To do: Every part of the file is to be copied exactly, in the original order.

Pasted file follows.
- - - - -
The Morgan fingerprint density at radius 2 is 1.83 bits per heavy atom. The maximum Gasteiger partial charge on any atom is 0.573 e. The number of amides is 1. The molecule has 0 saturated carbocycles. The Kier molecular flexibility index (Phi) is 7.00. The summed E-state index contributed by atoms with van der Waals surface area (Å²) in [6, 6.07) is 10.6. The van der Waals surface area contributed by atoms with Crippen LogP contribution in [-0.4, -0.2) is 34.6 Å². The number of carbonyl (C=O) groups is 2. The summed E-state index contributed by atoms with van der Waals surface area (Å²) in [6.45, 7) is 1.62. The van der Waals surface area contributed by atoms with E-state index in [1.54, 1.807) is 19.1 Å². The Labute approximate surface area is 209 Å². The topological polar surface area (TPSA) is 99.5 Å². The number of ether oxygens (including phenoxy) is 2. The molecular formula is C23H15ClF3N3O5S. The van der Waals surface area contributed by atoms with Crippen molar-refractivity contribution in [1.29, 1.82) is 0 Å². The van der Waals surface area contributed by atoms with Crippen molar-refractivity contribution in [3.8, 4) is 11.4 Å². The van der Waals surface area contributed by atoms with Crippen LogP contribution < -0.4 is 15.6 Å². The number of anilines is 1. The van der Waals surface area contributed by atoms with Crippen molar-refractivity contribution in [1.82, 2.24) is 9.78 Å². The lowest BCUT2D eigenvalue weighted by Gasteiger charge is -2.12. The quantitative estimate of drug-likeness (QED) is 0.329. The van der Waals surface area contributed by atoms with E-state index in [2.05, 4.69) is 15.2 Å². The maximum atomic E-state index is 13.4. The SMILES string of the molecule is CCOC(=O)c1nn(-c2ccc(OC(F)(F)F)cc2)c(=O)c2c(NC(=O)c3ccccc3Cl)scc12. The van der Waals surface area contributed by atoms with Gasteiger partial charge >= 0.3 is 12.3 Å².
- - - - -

The Morgan fingerprint density at radius 2 is 1.83 bits per heavy atom. The maximum Gasteiger partial charge on any atom is 0.573 e. The number of amides is 1. The molecule has 0 saturated carbocycles. The Kier molecular flexibility index (Phi) is 7.00. The summed E-state index contributed by atoms with van der Waals surface area (Å²) in [6, 6.07) is 10.6. The van der Waals surface area contributed by atoms with Crippen LogP contribution in [-0.4, -0.2) is 34.6 Å². The number of carbonyl (C=O) groups is 2. The summed E-state index contributed by atoms with van der Waals surface area (Å²) in [6.45, 7) is 1.62. The van der Waals surface area contributed by atoms with E-state index in [1.54, 1.807) is 19.1 Å². The Labute approximate surface area is 209 Å². The topological polar surface area (TPSA) is 99.5 Å². The number of ether oxygens (including phenoxy) is 2. The molecular formula is C23H15ClF3N3O5S. The van der Waals surface area contributed by atoms with Crippen molar-refractivity contribution in [1.29, 1.82) is 0 Å². The van der Waals surface area contributed by atoms with Crippen molar-refractivity contribution in [3.8, 4) is 11.4 Å². The van der Waals surface area contributed by atoms with Crippen LogP contribution < -0.4 is 15.6 Å². The number of anilines is 1. The van der Waals surface area contributed by atoms with Crippen molar-refractivity contribution in [1.82, 2.24) is 9.78 Å². The lowest BCUT2D eigenvalue weighted by Gasteiger charge is -2.12. The quantitative estimate of drug-likeness (QED) is 0.329. The van der Waals surface area contributed by atoms with E-state index in [2.05, 4.69) is 15.2 Å². The maximum atomic E-state index is 13.4. The SMILES string of the molecule is CCOC(=O)c1nn(-c2ccc(OC(F)(F)F)cc2)c(=O)c2c(NC(=O)c3ccccc3Cl)scc12. The van der Waals surface area contributed by atoms with Gasteiger partial charge >= 0.3 is 12.3 Å².